searching for desert elephants
Following the shoreline north from Swakopmund, one enters the Skeleton Coast, which is rumored to be both desolate and wondrous. We cannot attest to either as we chose an inland route north, traversing Damaraland on the way to Etosha, Namibia’s premier game park. In addition to its indigenous tribes, which speak one of southern Africa’s clicking tongues, Damaraland is famous for its desert-adapted elephants, and it is in search of these that we made our way to the Doro!Nawas conservancy.
Our first elephant sighting was just after sunset the evening we arrived – a lone bull crossed close to our desert lodge as the last light faded from the darkening sky. We set out in search of the rest of the herd the following morning, initially without much success. Our guide directed the car along rocky, almost effaced paths and stopped various times to check elephant tracks. At one point, he crumbled some elephant droppings in his hands to test their freshness and even scaled a sizable hill to scan the countryside, all to no avail.
We did eventually come upon a large herd – one of three that is known to inhabit this barely hospitable terrain. After searching the wilderness, we passed by a campsite where we saw other tourists sitting in their camping chairs, quietly admiring the herd of desert elephants that had just stormed in to feed on the campsite’s trees. They were a magnificent sight.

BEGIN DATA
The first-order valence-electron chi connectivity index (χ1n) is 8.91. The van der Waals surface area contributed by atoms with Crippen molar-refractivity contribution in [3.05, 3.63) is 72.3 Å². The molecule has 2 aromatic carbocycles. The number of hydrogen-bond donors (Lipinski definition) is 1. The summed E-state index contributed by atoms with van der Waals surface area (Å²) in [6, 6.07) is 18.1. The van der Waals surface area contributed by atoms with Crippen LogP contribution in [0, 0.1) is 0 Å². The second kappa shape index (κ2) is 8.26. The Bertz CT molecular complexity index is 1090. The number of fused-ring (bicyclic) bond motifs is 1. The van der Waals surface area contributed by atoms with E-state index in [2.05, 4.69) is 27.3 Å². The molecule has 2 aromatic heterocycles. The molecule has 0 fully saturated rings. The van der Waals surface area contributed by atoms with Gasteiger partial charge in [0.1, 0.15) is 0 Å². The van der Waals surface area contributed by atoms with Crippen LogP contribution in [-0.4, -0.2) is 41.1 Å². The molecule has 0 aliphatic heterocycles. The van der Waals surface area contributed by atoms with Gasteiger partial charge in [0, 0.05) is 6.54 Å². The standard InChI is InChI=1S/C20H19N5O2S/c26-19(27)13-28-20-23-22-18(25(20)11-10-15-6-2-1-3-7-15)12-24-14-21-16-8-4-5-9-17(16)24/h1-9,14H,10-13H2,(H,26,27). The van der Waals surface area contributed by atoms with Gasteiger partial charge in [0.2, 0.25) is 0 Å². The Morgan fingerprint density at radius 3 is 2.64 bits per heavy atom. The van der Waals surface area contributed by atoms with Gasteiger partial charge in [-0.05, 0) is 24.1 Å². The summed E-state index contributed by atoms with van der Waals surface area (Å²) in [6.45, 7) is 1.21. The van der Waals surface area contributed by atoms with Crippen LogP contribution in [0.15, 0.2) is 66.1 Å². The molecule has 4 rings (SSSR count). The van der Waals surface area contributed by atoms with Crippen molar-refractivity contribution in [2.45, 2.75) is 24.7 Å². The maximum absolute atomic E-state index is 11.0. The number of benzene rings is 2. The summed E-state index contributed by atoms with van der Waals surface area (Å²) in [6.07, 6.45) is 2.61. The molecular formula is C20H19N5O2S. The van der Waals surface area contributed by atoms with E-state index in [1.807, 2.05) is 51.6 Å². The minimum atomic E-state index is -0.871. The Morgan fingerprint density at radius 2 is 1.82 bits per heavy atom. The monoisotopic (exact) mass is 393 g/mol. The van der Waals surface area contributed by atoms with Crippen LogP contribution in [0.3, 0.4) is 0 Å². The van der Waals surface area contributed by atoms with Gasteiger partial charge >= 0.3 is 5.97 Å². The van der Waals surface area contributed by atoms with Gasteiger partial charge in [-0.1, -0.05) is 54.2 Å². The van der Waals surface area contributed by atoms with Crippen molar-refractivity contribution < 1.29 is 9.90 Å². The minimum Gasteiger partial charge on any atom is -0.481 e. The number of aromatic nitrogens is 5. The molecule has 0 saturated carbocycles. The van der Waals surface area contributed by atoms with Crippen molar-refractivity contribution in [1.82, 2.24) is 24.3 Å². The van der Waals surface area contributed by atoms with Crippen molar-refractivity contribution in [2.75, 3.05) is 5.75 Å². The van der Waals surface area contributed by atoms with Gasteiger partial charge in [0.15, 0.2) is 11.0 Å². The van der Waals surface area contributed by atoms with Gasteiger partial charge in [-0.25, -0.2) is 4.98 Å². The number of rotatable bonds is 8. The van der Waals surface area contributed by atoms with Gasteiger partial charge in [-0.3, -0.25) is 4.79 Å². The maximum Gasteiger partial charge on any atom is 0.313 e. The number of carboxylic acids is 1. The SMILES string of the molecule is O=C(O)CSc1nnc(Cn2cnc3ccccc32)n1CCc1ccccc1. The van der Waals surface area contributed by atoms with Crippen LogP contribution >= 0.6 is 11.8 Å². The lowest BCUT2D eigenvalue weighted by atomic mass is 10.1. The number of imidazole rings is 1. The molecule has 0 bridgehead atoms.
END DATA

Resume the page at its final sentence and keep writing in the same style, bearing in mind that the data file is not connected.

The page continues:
Although we have seen elephants many times in the wild, the gentle giants of the African bush remain among our favorite animals, and seeing a large herd in all its awesome glory never fails to amaze and delight us. The desert in Damaraland supports more vegetation than we would have supposed; even so, these elephants still have to consciously preserve their food supply to ensure that the foliage that seems plentiful in wet years can still sustain them during the frequent dry spells.
As with our other desert days, we finished our sightseeing before lunch and returned to the lodge early. Also, as with other days, our guide suggested a birding outing to D in the afternoon, and this time S tagged along as well. We added half a dozen new species to D’s burgeoning list, and also stopped by a speck of a desert settlement to pick up a spare tire one of the other Wilderness Safaris guides had left as a replacement for the one we had shredded the previous day.
On the way out from Doro!Nawas the following day, we stopped by Twylfontein, a UNESCO World Heritage site that preserves the best examples of the region’s rock art. Twylfontein’s petroglyphs, which depict giraffes, rhinos, zebras, and many of the antelope and other wild animals that still roam these plains, are believed to have been etched some 6,000 years ago.